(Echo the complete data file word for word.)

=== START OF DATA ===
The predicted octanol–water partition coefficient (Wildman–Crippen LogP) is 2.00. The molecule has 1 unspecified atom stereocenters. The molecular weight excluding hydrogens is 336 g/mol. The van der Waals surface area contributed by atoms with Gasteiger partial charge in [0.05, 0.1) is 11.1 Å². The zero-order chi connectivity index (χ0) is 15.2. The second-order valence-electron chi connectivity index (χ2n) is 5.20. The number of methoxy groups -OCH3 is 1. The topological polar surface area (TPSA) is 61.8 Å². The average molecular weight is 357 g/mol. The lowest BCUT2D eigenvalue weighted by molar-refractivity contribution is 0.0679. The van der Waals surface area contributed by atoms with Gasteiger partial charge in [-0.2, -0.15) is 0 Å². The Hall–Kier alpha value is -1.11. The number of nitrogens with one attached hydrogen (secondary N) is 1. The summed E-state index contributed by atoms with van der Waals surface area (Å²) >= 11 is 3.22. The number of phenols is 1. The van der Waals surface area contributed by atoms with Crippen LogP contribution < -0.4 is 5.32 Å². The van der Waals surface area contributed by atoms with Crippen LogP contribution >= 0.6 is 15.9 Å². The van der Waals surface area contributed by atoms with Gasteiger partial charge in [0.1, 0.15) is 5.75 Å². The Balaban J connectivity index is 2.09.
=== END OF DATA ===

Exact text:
The predicted octanol–water partition coefficient (Wildman–Crippen LogP) is 2.00. The molecule has 1 unspecified atom stereocenters. The molecular weight excluding hydrogens is 336 g/mol. The van der Waals surface area contributed by atoms with Gasteiger partial charge in [0.05, 0.1) is 11.1 Å². The zero-order chi connectivity index (χ0) is 15.2. The second-order valence-electron chi connectivity index (χ2n) is 5.20. The number of methoxy groups -OCH3 is 1. The topological polar surface area (TPSA) is 61.8 Å². The average molecular weight is 357 g/mol. The lowest BCUT2D eigenvalue weighted by molar-refractivity contribution is 0.0679. The van der Waals surface area contributed by atoms with Gasteiger partial charge in [-0.2, -0.15) is 0 Å². The Hall–Kier alpha value is -1.11. The number of nitrogens with one attached hydrogen (secondary N) is 1. The summed E-state index contributed by atoms with van der Waals surface area (Å²) >= 11 is 3.22. The number of phenols is 1. The van der Waals surface area contributed by atoms with Crippen LogP contribution < -0.4 is 5.32 Å². The van der Waals surface area contributed by atoms with Crippen LogP contribution >= 0.6 is 15.9 Å². The van der Waals surface area contributed by atoms with Gasteiger partial charge in [0.1, 0.15) is 5.75 Å². The Balaban J connectivity index is 2.09.